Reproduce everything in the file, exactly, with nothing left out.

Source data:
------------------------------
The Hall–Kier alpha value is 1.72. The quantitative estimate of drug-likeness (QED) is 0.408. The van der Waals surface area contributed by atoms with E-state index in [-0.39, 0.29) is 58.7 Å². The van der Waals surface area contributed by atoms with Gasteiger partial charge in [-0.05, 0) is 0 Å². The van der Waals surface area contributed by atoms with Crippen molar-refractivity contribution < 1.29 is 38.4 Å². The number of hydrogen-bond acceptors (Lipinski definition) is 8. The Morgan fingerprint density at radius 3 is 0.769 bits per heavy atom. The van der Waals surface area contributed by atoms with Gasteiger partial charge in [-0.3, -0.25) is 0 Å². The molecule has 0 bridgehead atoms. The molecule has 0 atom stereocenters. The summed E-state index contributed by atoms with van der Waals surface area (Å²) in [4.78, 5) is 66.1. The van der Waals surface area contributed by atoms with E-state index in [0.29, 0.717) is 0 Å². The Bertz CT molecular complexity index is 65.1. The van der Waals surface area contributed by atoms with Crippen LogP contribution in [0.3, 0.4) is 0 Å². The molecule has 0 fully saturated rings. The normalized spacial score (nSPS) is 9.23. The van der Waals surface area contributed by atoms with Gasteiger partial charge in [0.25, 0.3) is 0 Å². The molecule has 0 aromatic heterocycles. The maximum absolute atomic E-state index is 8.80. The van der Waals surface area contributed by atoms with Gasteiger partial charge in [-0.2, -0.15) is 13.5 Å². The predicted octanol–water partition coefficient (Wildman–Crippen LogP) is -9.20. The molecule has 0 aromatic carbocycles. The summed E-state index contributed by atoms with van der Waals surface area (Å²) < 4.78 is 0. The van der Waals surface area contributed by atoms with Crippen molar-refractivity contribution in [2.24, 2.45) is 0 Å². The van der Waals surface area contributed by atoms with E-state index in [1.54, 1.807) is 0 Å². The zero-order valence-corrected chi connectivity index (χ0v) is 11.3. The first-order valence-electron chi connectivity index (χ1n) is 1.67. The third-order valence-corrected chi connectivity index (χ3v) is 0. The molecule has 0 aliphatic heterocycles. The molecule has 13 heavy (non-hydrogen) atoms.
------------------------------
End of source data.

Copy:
The Hall–Kier alpha value is 1.72. The quantitative estimate of drug-likeness (QED) is 0.408. The van der Waals surface area contributed by atoms with E-state index in [-0.39, 0.29) is 58.7 Å². The van der Waals surface area contributed by atoms with Gasteiger partial charge in [-0.05, 0) is 0 Å². The van der Waals surface area contributed by atoms with Crippen molar-refractivity contribution < 1.29 is 38.4 Å². The number of hydrogen-bond acceptors (Lipinski definition) is 8. The Morgan fingerprint density at radius 3 is 0.769 bits per heavy atom. The van der Waals surface area contributed by atoms with Gasteiger partial charge in [-0.3, -0.25) is 0 Å². The molecule has 0 bridgehead atoms. The molecule has 0 atom stereocenters. The summed E-state index contributed by atoms with van der Waals surface area (Å²) in [4.78, 5) is 66.1. The van der Waals surface area contributed by atoms with E-state index in [0.29, 0.717) is 0 Å². The Bertz CT molecular complexity index is 65.1. The van der Waals surface area contributed by atoms with Crippen LogP contribution in [0.3, 0.4) is 0 Å². The molecule has 0 fully saturated rings. The normalized spacial score (nSPS) is 9.23. The van der Waals surface area contributed by atoms with Gasteiger partial charge in [0.25, 0.3) is 0 Å². The molecule has 0 aromatic heterocycles. The maximum absolute atomic E-state index is 8.80. The van der Waals surface area contributed by atoms with Gasteiger partial charge in [-0.2, -0.15) is 13.5 Å². The predicted octanol–water partition coefficient (Wildman–Crippen LogP) is -9.20. The molecule has 0 aromatic carbocycles. The summed E-state index contributed by atoms with van der Waals surface area (Å²) < 4.78 is 0. The van der Waals surface area contributed by atoms with Crippen molar-refractivity contribution in [2.24, 2.45) is 0 Å². The van der Waals surface area contributed by atoms with E-state index in [1.54, 1.807) is 0 Å². The zero-order valence-corrected chi connectivity index (χ0v) is 11.3. The first-order valence-electron chi connectivity index (χ1n) is 1.67. The third-order valence-corrected chi connectivity index (χ3v) is 0. The molecule has 0 aliphatic heterocycles. The molecule has 13 heavy (non-hydrogen) atoms.